The front page of the New York Times today has an article on China building cleaner coal-fired plants. The title and the article are fairly accurate but any conclusions should be carefully drawn. In particular, China is not taking effective steps to cut emissions of greenhouse gases.
In raw terms, China does genuinely invest a great deal of money in “green energy.” That’s because, in raw terms, the PRC invests a great deal of money in everything, including industries which heavily pollute.
The PRC is definitely working to clean up its coal production. In this it has advantages over the US in that Chinese President Hu Jintao hasn’t publicly bashed his country’s coal industry and Chinese environmentalists don’t loudly oppose cleaner coal.
The PRC’s chief goal is to reduce conventional sulfur pollution from coal — which it has suffered terribly from — not to cut into greenhouse gases. The US addressed the issue of sulfur emissions nearly two decades ago with the creation of the Acid Rain program.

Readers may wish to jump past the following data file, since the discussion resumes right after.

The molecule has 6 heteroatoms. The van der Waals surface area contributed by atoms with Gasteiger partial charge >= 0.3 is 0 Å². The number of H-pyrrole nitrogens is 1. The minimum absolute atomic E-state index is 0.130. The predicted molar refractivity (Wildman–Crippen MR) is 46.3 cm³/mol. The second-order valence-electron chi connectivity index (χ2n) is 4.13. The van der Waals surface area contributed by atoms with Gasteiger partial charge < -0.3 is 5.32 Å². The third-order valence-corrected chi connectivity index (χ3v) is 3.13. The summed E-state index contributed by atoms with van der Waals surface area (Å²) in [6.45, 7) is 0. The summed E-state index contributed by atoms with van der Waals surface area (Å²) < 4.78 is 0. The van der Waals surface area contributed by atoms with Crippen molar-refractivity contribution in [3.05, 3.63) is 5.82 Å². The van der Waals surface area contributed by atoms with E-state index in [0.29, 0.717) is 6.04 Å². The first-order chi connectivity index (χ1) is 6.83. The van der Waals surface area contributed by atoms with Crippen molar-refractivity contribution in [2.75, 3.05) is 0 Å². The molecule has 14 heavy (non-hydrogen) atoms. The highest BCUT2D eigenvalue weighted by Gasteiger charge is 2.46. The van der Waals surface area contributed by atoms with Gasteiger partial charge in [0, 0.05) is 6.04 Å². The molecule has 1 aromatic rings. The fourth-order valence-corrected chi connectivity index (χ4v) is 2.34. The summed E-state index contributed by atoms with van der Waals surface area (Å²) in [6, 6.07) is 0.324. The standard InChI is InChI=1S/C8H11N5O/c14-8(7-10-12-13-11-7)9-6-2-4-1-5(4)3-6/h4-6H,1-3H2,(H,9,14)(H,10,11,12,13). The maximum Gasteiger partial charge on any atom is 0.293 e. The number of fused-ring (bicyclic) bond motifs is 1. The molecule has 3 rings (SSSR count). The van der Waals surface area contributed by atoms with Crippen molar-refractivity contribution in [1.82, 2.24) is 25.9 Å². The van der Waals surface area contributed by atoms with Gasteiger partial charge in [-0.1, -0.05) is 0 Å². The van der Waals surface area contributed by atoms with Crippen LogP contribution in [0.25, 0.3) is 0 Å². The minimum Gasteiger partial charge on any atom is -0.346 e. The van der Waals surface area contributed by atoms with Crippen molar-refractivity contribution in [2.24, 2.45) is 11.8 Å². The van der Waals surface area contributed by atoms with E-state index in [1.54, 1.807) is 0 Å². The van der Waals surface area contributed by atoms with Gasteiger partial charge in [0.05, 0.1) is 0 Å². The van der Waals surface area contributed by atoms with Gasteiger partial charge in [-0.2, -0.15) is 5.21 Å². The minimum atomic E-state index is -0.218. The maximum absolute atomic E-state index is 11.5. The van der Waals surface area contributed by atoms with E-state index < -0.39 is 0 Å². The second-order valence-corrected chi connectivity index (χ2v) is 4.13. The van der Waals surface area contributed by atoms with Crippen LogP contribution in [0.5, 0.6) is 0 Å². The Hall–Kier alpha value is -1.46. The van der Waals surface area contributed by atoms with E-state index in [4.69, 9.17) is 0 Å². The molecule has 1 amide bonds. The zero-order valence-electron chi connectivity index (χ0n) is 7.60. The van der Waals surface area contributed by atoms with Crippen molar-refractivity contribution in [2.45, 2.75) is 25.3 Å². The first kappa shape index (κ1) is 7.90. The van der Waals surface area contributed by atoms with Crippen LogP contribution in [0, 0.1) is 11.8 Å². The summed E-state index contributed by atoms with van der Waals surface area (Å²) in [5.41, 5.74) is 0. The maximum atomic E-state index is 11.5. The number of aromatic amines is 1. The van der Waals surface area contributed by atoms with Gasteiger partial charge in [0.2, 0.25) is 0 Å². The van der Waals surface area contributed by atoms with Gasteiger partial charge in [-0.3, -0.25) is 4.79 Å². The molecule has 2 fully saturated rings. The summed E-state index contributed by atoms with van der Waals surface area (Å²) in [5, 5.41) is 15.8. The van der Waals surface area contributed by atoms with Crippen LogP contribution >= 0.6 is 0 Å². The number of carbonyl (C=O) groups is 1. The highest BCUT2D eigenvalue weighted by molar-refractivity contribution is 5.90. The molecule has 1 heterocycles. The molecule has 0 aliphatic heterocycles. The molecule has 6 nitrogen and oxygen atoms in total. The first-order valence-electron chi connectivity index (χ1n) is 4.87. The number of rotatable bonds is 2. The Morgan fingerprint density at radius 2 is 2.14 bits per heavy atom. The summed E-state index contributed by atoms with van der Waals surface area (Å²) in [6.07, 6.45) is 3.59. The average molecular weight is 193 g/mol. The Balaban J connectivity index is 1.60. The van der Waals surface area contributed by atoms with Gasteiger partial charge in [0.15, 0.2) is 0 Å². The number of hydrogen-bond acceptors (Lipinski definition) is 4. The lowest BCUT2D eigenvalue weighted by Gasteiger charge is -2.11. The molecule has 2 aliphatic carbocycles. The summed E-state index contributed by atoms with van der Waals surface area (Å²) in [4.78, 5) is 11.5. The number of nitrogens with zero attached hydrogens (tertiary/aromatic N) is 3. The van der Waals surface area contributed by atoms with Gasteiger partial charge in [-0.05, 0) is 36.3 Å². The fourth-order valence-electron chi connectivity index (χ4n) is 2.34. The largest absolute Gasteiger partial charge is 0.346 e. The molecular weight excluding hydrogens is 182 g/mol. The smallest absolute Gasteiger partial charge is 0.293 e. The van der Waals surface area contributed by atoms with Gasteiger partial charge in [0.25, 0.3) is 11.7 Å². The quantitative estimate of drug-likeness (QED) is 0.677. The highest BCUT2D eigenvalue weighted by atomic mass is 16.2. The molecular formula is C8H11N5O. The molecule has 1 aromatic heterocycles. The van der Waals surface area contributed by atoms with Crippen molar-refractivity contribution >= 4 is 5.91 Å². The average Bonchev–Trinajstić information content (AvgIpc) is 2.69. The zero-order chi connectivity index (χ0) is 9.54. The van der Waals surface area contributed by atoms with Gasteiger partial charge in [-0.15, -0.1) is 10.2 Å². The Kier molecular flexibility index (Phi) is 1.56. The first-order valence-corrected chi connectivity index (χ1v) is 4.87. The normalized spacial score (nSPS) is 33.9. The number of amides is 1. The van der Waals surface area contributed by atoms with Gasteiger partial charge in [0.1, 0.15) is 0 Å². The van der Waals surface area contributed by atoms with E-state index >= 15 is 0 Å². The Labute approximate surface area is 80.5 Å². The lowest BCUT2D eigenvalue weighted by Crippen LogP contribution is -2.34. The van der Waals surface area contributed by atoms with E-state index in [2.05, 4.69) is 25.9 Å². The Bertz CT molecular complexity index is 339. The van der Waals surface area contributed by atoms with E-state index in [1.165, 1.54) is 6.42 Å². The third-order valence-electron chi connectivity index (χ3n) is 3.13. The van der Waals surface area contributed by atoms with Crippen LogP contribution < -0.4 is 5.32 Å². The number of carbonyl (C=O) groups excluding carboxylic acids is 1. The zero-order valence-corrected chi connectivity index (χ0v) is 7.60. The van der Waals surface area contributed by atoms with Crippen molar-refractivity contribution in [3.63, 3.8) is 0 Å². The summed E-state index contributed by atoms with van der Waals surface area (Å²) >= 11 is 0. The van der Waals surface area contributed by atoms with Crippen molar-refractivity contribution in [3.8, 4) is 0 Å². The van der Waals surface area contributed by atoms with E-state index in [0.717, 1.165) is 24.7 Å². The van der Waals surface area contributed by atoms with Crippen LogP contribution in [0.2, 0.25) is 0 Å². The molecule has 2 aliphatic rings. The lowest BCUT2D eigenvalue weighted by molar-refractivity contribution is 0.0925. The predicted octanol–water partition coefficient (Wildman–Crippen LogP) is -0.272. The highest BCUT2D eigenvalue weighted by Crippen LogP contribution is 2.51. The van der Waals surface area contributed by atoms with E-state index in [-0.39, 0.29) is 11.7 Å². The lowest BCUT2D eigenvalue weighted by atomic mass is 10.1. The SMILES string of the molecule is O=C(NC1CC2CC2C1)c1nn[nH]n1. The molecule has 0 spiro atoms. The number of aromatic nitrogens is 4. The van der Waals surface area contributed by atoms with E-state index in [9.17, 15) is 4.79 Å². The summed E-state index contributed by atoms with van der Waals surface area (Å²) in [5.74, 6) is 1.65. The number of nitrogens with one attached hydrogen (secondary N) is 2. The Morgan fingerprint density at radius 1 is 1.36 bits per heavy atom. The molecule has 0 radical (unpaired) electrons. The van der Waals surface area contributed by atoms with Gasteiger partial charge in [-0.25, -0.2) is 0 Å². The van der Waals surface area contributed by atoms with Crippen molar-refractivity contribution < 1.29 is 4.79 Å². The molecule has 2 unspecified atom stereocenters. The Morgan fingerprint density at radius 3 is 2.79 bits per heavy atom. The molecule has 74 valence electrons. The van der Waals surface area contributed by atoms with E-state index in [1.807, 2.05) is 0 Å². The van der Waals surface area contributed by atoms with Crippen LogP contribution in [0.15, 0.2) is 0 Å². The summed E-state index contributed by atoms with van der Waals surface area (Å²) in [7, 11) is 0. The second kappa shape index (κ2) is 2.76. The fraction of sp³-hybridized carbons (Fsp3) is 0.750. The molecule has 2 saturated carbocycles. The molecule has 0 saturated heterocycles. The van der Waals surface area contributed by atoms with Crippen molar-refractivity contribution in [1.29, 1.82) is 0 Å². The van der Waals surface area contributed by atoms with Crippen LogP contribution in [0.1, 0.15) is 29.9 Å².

Despite lavish spending, China has struggled to follow suit. Environmental improvements are often not utilized fully, as with renewable energy projects never connected to the national grid. On coal, while new plants are being built, old, dirtier plants are not being closed. Reliance on coal is increasing: on official statistics, the proportion of energy generated by coal fell for the first twenty years of reform but has risen this decade as economic growth outstrips the country’s ability to use other forms of energy.
In a battle to meet the main objective of reducing sulfur emissions, carbon emissions are not a priority. The NYT article heralds a drop in the projected annual rate of increase in China’s carbon emissions from 3.2% to 3%. As China’s carbon emissions are now notably larger than America’s, this leaves us needing to cut our emissions close to 4% annually just to offset the PRC’s ostensibly lower rate of climb. A sustained 4% annual cut is far more aggressive than even the costliest proposal in front of the Obama Administration.
Gross spending numbers should not obscure the bottom line: China remains entirely unwilling to sacrifice its development model for the sake of reducing greenhouse gases.